Student survey COVID-19

Image via: Adobe Stock

Student survey: 13 000 youth share their COVID-19 challenges

Blade Nzimande has revealed startling findings following a survey on student difficulties during the COVID-19 lockdown.

Student survey COVID-19

Image via: Adobe Stock

More than 13 000 youth from higher education institutions around South Africa added their voice to a student survey that examined the challenges they faced while under lockdown when COVID-19 hit South African shores.

Blade Nzimande, the Higher Education Minister, officially released the findings of the study titled:  The impact of COVID-19 on students in the post-school education and training sector on Monday – a few days before the country marks Youth Day on 16 June.

The study conducted by the Human Sciences Research Council and Higher Health surveyed students on their food security during the lockdown; their access to accommodation; their ability to undertake remote learning and the impact of their mental health during the various stages of lockdown.


Findings reveal that 40% residence or out-of-town students had to return home when a hard lockdown was announced in late March 2020, while 1% had no place to stay and 37% stayed with their parents while studying.

Food security was an area of concern for researchers who discovered that 28% of students couldn’t afford to buy food and 79% depended on their families for food. A total of 10% relied on food donations to feed themselves; 14% sometimes went hungry, 12% went the entire day without food and 36% ate less preferred foods during this time.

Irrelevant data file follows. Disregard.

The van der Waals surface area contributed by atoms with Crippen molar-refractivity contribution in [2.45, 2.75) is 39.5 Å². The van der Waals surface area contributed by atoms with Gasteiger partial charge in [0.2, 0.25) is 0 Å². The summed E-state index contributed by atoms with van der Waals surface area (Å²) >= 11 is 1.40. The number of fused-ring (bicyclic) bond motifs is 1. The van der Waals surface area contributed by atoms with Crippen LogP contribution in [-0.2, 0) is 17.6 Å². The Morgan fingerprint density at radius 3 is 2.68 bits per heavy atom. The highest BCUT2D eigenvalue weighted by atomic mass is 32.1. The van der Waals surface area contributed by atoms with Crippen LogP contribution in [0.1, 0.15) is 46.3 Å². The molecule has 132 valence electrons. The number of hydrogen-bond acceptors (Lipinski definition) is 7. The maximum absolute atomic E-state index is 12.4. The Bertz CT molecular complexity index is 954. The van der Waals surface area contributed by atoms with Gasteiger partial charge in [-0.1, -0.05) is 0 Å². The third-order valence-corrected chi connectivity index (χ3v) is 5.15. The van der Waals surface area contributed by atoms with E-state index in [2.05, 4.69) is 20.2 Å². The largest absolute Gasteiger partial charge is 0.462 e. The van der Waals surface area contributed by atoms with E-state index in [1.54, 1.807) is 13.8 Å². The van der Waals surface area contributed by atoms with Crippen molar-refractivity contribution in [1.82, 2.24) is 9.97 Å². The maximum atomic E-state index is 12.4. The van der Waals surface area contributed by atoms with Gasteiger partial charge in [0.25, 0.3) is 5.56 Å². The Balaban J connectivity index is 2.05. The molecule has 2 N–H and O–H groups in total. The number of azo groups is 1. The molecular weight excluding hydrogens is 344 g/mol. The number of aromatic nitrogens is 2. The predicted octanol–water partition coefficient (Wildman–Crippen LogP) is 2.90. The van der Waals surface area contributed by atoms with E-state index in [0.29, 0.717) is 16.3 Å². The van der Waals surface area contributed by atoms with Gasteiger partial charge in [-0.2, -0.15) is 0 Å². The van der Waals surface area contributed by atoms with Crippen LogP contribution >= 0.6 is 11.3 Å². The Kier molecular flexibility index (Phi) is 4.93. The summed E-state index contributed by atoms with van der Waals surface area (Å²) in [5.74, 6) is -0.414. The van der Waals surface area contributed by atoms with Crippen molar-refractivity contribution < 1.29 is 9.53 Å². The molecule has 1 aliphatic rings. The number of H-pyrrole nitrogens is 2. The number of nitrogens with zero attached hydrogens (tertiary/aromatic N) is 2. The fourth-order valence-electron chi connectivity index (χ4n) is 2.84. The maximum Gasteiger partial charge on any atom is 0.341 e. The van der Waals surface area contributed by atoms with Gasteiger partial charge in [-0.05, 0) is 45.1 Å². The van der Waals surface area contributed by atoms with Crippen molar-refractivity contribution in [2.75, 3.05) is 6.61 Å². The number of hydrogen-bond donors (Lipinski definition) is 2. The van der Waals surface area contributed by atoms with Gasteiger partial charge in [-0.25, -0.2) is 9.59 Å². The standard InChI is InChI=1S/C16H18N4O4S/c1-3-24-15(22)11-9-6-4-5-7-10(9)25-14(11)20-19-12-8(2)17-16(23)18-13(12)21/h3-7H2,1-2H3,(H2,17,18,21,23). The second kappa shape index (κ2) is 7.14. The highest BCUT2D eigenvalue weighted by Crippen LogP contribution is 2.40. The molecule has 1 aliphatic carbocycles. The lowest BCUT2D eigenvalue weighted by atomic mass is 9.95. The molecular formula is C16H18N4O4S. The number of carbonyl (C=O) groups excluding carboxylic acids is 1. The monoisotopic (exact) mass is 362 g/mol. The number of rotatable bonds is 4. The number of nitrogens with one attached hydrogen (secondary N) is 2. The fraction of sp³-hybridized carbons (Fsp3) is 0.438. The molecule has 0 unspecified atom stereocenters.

Remote learning was possible for students in private higher education institutions with 90% saying they were able to access virtual academic programmes. A total of 35% of students in the public education sector indicated they could not access remote learning; 15% of whom were from TVET colleges.

In terms of psychological distress, 37% from the 18–19-year age group; 28% between the 25-29 year age group and 29% of those aged 30-35 experienced psychological problems.


Reacting to research findings Nzimande said: “From the results we know that 53% thought they were at low risk of contracting COVID-19 and 15% perceived themselves as high risk. This reinforces that it is important for students to understand that they are in fact carriers of the virus and whilst they may be asymptomatic, they are at risk of transmitting to their parents and elderly grandparents.”

Blade Nzimande

Nzimande said the findings suggests students must be consistently reminded of to practice the basic prevention methods for COVID-19.

He empathised with students for the struggles they experienced particularly with food insecurity and accessing remote learning programme due to limited access to data. He applauded higher education institutions for the steps they took to ensure online mechanisms were in place to facilitate remote learning for its students.

He also commended students who volunteered to avail themselves to carry out programmes to assist in the fight against COVID-19. Nzimande praised the 12 000 youth volunteers who were trained by Higher Health to assist where needed over the past year.